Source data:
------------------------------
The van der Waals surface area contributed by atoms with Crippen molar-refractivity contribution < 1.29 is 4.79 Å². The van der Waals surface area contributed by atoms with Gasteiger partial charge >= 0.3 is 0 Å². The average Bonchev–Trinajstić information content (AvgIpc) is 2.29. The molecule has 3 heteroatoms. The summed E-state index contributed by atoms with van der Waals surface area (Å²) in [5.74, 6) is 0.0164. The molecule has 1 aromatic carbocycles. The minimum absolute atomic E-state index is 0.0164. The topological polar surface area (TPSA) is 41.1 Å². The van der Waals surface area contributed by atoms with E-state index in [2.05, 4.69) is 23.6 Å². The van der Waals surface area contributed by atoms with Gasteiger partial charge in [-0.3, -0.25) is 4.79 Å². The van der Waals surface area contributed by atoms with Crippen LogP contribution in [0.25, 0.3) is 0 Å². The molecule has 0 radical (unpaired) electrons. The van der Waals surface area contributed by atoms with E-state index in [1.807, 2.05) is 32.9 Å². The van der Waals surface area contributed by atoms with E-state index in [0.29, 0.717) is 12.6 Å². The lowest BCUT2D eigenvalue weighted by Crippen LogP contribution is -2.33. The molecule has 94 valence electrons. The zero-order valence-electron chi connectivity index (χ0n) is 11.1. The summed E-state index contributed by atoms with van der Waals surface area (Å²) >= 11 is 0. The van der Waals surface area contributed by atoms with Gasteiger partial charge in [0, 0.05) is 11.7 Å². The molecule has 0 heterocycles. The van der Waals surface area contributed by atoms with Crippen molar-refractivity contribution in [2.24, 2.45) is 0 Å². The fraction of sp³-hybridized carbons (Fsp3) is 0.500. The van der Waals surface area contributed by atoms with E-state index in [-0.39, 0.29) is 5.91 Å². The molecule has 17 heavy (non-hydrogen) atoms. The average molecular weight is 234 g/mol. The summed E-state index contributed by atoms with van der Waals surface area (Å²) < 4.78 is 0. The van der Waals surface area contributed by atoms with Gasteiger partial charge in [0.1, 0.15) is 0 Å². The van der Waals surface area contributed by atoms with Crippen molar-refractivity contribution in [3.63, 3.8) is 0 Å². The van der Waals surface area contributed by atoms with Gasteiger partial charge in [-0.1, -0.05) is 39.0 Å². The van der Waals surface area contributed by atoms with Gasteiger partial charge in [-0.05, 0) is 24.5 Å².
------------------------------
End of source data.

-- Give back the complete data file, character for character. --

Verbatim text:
The van der Waals surface area contributed by atoms with Crippen molar-refractivity contribution < 1.29 is 4.79 Å². The van der Waals surface area contributed by atoms with Gasteiger partial charge >= 0.3 is 0 Å². The average Bonchev–Trinajstić information content (AvgIpc) is 2.29. The molecule has 3 heteroatoms. The summed E-state index contributed by atoms with van der Waals surface area (Å²) in [5.74, 6) is 0.0164. The molecule has 1 aromatic carbocycles. The minimum absolute atomic E-state index is 0.0164. The topological polar surface area (TPSA) is 41.1 Å². The van der Waals surface area contributed by atoms with E-state index in [2.05, 4.69) is 23.6 Å². The van der Waals surface area contributed by atoms with Gasteiger partial charge in [-0.3, -0.25) is 4.79 Å². The van der Waals surface area contributed by atoms with Crippen LogP contribution in [0.25, 0.3) is 0 Å². The molecule has 0 radical (unpaired) electrons. The van der Waals surface area contributed by atoms with E-state index in [1.807, 2.05) is 32.9 Å². The van der Waals surface area contributed by atoms with E-state index in [0.29, 0.717) is 12.6 Å². The lowest BCUT2D eigenvalue weighted by Crippen LogP contribution is -2.33. The molecule has 94 valence electrons. The zero-order valence-electron chi connectivity index (χ0n) is 11.1. The summed E-state index contributed by atoms with van der Waals surface area (Å²) >= 11 is 0. The van der Waals surface area contributed by atoms with Gasteiger partial charge in [0, 0.05) is 11.7 Å². The molecule has 0 heterocycles. The van der Waals surface area contributed by atoms with Crippen molar-refractivity contribution in [2.24, 2.45) is 0 Å². The fraction of sp³-hybridized carbons (Fsp3) is 0.500. The van der Waals surface area contributed by atoms with E-state index in [-0.39, 0.29) is 5.91 Å². The molecule has 17 heavy (non-hydrogen) atoms. The average molecular weight is 234 g/mol. The summed E-state index contributed by atoms with van der Waals surface area (Å²) < 4.78 is 0. The van der Waals surface area contributed by atoms with Gasteiger partial charge in [0.1, 0.15) is 0 Å². The van der Waals surface area contributed by atoms with Crippen molar-refractivity contribution in [3.63, 3.8) is 0 Å². The van der Waals surface area contributed by atoms with Gasteiger partial charge in [-0.1, -0.05) is 39.0 Å². The van der Waals surface area contributed by atoms with Gasteiger partial charge in [-0.05, 0) is 24.5 Å².